Skip to content Skip to navigation

Reigniting the Poor People's Campaign

Photo: Becky Field / FieldWork Photos

By: Melissa Lee

In 1968, AFSC answered the call from Dr. Martin Luther King, Jr. to endorse and support the Poor People’s Campaign, which mobilized people across the country to demand economic justice. Barbara Moffett, director of AFSC’s National Community Relations Division, worked directly with Dr. King and the Southern Christian Leadership Conference to create the campaign’s platform and strategy. Following Dr. King’s assassination, AFSC urged other religious organizations to sign on to the campaign and come to Washington, D.C. for two weeks of protest, including setting up an encampment known as “Resurrection City.” 

Today—50 years later—AFSC has endorsed the new Poor People’s Campaign: A National Call for Moral Revival, a mass mobilization led by poor and working-class people to challenge poverty, racism, militarism, and ecological devastation. This spring, AFSC staff and supporters engaged in 40 days of nonviolent direct action—facing arrest—at state capitol buildings and in Washington, D.C. Together, we demonstrated against military spending—and called for investing in human needs. We pushed back against criminalizing the poor and communities of color.  

The Poor People’s Campaign is one example of AFSC’s long commitment to social change movements in critical times.  

Here’s a look back at the Poor People’s Campaign then and today. ■




On Mother’s Day, thousands of demonstrators led by Coretta Scott King demanded an Economic Bill of Rights. Throughout the month of May, caravans of people from across the country—including California, Washington, Alabama, and Mississippi—converged on Washington, D.C. for the campaign. Photo: U.S. News & World Report


Protesters gather in Lafayette Park, across from the White House. During planning for the campaign in 1967, Dr. King said: “Our government does not move to correct a problem involving race until it is confronted directly and dramatically. ...What we need is a new kind of Selma or Birmingham to dramatize the economic plight of the Negro, and compel the government to act.” Photo: Bill Wingell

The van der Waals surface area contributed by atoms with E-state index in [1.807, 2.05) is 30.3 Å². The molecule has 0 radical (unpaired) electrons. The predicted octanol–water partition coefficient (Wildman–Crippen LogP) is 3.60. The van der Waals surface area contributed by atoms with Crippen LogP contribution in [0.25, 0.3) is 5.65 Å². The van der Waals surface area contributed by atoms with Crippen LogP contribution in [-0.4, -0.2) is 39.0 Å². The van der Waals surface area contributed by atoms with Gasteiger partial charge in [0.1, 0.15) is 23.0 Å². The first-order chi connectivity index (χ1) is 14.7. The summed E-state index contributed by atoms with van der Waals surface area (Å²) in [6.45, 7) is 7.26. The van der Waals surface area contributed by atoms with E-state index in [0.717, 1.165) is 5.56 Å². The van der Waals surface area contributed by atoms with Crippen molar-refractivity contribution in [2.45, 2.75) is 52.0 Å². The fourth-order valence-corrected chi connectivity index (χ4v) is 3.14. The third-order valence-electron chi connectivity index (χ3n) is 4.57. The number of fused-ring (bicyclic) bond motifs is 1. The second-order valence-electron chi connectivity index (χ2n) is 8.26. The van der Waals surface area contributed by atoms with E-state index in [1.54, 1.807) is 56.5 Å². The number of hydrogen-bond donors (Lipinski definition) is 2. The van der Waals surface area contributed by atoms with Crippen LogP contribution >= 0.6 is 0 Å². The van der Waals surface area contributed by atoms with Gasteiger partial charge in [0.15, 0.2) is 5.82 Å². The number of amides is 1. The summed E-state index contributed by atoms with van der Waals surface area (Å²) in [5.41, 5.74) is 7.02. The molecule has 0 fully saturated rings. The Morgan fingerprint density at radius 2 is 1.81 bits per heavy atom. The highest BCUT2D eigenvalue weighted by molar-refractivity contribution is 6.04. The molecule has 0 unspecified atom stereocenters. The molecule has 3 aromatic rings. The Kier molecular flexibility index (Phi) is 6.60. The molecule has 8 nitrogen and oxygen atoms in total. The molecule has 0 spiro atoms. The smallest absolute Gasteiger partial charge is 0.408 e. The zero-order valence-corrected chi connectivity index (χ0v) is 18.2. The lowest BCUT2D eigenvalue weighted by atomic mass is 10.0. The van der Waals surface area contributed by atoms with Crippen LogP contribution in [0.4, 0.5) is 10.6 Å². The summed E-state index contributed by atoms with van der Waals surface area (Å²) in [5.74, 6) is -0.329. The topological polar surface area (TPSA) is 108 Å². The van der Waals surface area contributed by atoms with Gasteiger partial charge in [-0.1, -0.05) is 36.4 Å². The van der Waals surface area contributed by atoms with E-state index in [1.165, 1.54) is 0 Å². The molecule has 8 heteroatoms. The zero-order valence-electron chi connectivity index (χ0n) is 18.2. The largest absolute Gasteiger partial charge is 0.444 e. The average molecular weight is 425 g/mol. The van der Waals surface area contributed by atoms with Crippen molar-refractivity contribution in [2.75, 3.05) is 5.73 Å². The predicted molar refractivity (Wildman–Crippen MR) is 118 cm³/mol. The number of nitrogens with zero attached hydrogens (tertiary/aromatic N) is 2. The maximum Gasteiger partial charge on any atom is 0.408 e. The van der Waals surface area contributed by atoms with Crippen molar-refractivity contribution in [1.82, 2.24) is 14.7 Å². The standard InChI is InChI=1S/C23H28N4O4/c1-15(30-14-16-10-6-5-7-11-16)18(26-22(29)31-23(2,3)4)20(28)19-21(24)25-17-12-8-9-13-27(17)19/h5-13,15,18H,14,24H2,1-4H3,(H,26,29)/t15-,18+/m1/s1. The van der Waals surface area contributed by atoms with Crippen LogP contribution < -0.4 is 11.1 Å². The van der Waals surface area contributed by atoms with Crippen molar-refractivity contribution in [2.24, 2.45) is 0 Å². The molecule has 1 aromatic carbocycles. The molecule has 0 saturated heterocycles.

An estimated 3,000 people lived at “Resurrection City,” a protest camp on the Washington Mall that lasted for six weeks. Dr. King wrote: “A pilgrimage of the poor will gather in Washington from the slums and rural starvation regions of the nation. We will go there, will demand to be heard, and we will stay until America responds.” Photo: Bill Wingel

A brochure from the Poor People’s Campaign reads: “Why are people poor? Poor people are kept in poverty because they are kept from power. We must create poor people’s power.” Credit: AFSC archives



In Washington, D.C. and around the country, AFSC staff and supporters took part in weekly protests and acts of civil disobedience. Several AFSC staff and supporters were arrested, including Arnie Alpert, Laura Boyce, Lucy Duncan, Jacob Flowers, Joseph Gerson, and Brant Rosen. Photo: Carl Roose/AFSC

Hundreds of people rallied at the Iowa State Capitol in Des Moines, hearing from people directly affected by systemic racism and poverty. After the rally, people occupied the office of Gov. Kim Reynolds, demanding the state’s leaders listen to the people. Photo: Jon Krieg/AFSC

AFSC staff and supporters took part in weekly actions in Concord, New Hampshire. “The point of the Poor People’s Campaign is to recast our nation’s politics in a moral framework,” says Arnie Alpert, co-director of AFSC’s New Hampshire program. “Fifty years after the first Poor People’s Campaign, it is well past time to tend to our spiritual health by changing our nation’s priorities.” Photo: Becky Field/FieldWork Photos

Keith Harvey, AFSC Northeast regional director, spoke at an action on Boston Common on Memorial Day weekend. The event drew attention to veteran homelessness and the devastating effects of the U.S. war economy. Photo: Philip Czachorowski 

For more on the campaign: visit: 

September 30 deadline

Give by Sept. 30 and support communities worldwide in working for a more just, peaceful, and sustainable future.

Give Now →